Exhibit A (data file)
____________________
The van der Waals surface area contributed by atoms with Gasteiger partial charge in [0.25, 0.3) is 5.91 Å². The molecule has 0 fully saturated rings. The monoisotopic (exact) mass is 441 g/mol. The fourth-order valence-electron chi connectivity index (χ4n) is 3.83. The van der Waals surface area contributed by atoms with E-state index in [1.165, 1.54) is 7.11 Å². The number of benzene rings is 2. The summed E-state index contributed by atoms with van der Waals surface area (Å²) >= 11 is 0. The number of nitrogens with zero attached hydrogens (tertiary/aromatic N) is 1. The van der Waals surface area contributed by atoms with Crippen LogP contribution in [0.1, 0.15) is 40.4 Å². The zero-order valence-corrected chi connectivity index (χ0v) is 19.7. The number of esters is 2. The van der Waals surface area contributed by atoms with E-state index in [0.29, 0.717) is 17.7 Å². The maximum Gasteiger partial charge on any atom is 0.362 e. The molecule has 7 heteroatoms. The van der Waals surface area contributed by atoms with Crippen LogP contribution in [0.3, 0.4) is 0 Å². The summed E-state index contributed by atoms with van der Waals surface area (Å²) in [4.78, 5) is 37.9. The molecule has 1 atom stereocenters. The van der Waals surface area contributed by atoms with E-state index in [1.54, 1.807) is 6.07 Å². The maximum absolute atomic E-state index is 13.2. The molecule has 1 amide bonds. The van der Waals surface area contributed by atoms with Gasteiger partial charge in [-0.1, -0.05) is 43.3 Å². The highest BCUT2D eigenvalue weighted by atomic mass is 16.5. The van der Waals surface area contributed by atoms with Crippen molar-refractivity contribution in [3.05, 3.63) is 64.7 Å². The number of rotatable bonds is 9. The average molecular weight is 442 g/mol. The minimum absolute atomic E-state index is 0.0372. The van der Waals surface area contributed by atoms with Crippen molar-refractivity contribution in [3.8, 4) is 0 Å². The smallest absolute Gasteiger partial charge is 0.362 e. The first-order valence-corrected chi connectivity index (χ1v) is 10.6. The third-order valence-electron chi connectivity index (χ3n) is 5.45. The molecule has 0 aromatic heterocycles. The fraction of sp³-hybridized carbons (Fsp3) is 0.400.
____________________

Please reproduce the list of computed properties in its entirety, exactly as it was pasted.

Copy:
The van der Waals surface area contributed by atoms with Gasteiger partial charge in [0.25, 0.3) is 5.91 Å². The molecule has 0 fully saturated rings. The monoisotopic (exact) mass is 441 g/mol. The fourth-order valence-electron chi connectivity index (χ4n) is 3.83. The van der Waals surface area contributed by atoms with E-state index in [1.165, 1.54) is 7.11 Å². The number of benzene rings is 2. The summed E-state index contributed by atoms with van der Waals surface area (Å²) >= 11 is 0. The number of nitrogens with zero attached hydrogens (tertiary/aromatic N) is 1. The van der Waals surface area contributed by atoms with Crippen LogP contribution in [0.1, 0.15) is 40.4 Å². The zero-order valence-corrected chi connectivity index (χ0v) is 19.7. The number of esters is 2. The van der Waals surface area contributed by atoms with E-state index in [0.29, 0.717) is 17.7 Å². The maximum Gasteiger partial charge on any atom is 0.362 e. The molecule has 7 heteroatoms. The van der Waals surface area contributed by atoms with Crippen LogP contribution in [0.3, 0.4) is 0 Å². The summed E-state index contributed by atoms with van der Waals surface area (Å²) in [4.78, 5) is 37.9. The molecule has 1 atom stereocenters. The van der Waals surface area contributed by atoms with E-state index in [1.54, 1.807) is 6.07 Å². The maximum absolute atomic E-state index is 13.2. The molecule has 1 amide bonds. The van der Waals surface area contributed by atoms with Gasteiger partial charge in [-0.1, -0.05) is 43.3 Å². The highest BCUT2D eigenvalue weighted by atomic mass is 16.5. The van der Waals surface area contributed by atoms with Crippen molar-refractivity contribution in [3.05, 3.63) is 64.7 Å². The number of rotatable bonds is 9. The average molecular weight is 442 g/mol. The minimum absolute atomic E-state index is 0.0372. The van der Waals surface area contributed by atoms with Crippen molar-refractivity contribution in [3.8, 4) is 0 Å². The smallest absolute Gasteiger partial charge is 0.362 e. The first-order valence-corrected chi connectivity index (χ1v) is 10.6. The third-order valence-electron chi connectivity index (χ3n) is 5.45. The molecule has 0 aromatic heterocycles. The fraction of sp³-hybridized carbons (Fsp3) is 0.400.